Having looked at both the Old Testament texts (here, here, and here), and Jewish Pseudepigraphical texts the writer of Matthew is possibly drawing upon for his framing of the crucifixion narrative, it would be irresponsible to fail to make mention of the use of darkness within the contemporary Roman literature of the day. The use of darkness with Roman histories serves a variety of functions in relation to the death or demise of great men within the Roman empire. Due to the overlapping imagery at work in this motif of darkness it is worth taking the time to examine it in more detail here before moving forward in our analysis.
Craig Keener, Allison, Davies and Allison, and Luz each provide extensive lists to Roman texts in their discussion of the darkness at the cross. These texts are worth noting for their use of the darkening of the sun or moon, primarily described as eclipse, as either a bad omen or in context to the death of great men. Referencing Caius Gallus’ advanced warning to his troops that an eclipse “happened in the course of nature” lest they perceive it as a bad omen, Keener notes while the ancients understood eclipses to be caused by the passing of the moon in front of the sun, many still considered them an ill sign. In other texts, as in the record of the death of Carneades (ca. 213-129 BCE), an eclipse could indicate nature’s mourning, or simply the activities of the gods.
Eclipses upon the death of great men is a common theme throughout Roman literature, being mentioned in regard to the death of Romulus, Pelopidas (364 BCE), Julius Caesar (44 BCE), and Augustus (14 CE). Upon the ἀφανισμός (aphanismos, disappearance) of Romulus Plutarch states:
suddenly strange and unaccountable disorders with incredible changes filled the air; the light of the sun failed, and night came down upon them, not with peace and quiet, but with awful peals of thunder and furious blasts driving rain from every quarter.
though Luz argues that this instance is not applicable to the Gospels and the context is quite different. Before the death of Pelopidas both Diodorus Siculus and Plutarch cite an eclipse as a bad omen of his expedition.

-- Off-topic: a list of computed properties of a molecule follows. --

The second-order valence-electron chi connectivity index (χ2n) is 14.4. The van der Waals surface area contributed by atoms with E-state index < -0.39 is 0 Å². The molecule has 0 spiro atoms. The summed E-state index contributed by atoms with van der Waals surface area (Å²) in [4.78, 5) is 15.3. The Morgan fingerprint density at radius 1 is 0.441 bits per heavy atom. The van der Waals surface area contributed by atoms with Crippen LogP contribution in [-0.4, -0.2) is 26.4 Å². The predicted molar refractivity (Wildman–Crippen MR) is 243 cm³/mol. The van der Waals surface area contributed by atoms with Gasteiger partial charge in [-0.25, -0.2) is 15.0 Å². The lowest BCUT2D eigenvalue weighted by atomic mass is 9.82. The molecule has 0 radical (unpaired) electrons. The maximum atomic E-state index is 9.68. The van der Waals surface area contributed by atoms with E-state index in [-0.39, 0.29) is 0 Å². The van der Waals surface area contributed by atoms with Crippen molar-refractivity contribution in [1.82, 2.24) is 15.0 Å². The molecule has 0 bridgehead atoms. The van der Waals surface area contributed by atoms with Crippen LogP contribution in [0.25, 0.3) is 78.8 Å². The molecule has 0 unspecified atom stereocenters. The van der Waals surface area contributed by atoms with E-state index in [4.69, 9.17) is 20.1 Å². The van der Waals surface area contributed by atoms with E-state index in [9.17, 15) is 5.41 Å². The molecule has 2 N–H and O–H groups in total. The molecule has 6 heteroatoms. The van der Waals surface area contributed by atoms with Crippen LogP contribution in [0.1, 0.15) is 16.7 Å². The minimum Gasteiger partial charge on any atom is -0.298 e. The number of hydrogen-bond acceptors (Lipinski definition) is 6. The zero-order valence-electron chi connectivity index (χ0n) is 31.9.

In reference to the murder of Julius Caesar and the following Octavian war Pliny records:
Eclipses of the sun also take place which are portentous and unusually long, such as occurred when Cæsar the Dictator was slain, and in the war against Antony, the sun remained dim for almost a whole year.
Similar events are recorded by Virgil, Plutarch, and even Josephus. Intriguingly, Davies and Allison mention the dimming of the sun following Julius Caesar’s death is confirmed by Chinese writers recording around the same time in the Han dynasty. About Caesar Augustus’ death it is similarly recorded in Dio Cassius:
…not a few omens had appeared, and these by no means difficult of interpretation, all pointing to this fate for him. Thus, the sun suffered a total eclipse and most of the sky seemed to be on fire.
Despite these similarities, no clear connection can be made between the use of darkness within Roman literature and that at the cross. Both the lack of specific linguistic overlaps make a direct connection tedious to support. The traditions stand in close enough proximity to warrant mention, though it cannot be seen as the primary influence the evangelist draws upon.
As later Rabbinic texts make clear, darkness accompanying the death of a rabbi was at least plausible within Judaism, making it unlikely that Matthew went outside the confines of Judaism for symbolism to understand the death of Jesus. The strength of the symbolic, textual, and linguistic relationship between Matthew’s gospel and both the Old Testament passages and Pseudepigraphical texts mentioned in previously provide a clearer parallel to Matthew’s imagery without the additional complexities of moving outside of Jewish sources to Roman ones. Strong enough sources for the imagery of darkness exist within first century Judaism as to make moving outside of the Jewish tradition without a sufficiently stronger impetus unnecessary.
 Keener, Matthew. 685.
 Allison Jr., End. 28-29.
 Davies and Allison Jr., Matthew XIX-XXVIII. 621-623.
 Luz and others, Matthew. 543.
 Livy 44.37.5-7
 Diog. Laërt. Lives 7.1.145-146; 10.96; Pliny N.H. 2.7; Dio Cassius 60.26.1-5
 Plut. Aemilius Paulus 17.5 (as a cause for sacrifice); Arrian Alex. 3.7.6; 3.15.7; Herodotus 7.37; Diod. Sic. 20.5.5 “an eclipse of the sun that utter darkness set in and the stars were seen everywhere; wherefore Agathocles’ men, believing that the prodigy portended misfortune for them, fell into even greater anxiety about the future” (of military defeat). Keener, Matthew. 685.
 “At the time he died the moon is said to have been eclipsed, and one might well say… thereby gave token of her sympathy.” Diog. Laërt. Lives 4.64
 Plut. Tim. 28.2; Ibid. 685.
 Plut. Rom. 27; cf. Ovid, Fasti 2.492-495; Cicero, Rep. 2.10; 6.22; Livy 1.16
 Luz and others, Matthew. 543.
 Diodorus Siculus, 15.80; Plutarch Pelop. 31 =295
 Pliny, N.H. 2.30.97
 Virgil, Geog. 1.466-67; Plut. Caesar 69.3-4; Jos. Ant. 14.309
 Davies and Allison Jr., Matthew XIX-XXVIII. 623.
 Dio Cassius 56.29.3
 b. Sukk. 29a where the death of the Ab Beth din was accompanied by darkness since he was not properly mourned; Allison Jr., End. 28; cf. b. Mo’ed Kat. 32a; Davies and Allison Jr., Matthew XIX-XXVIII. 622.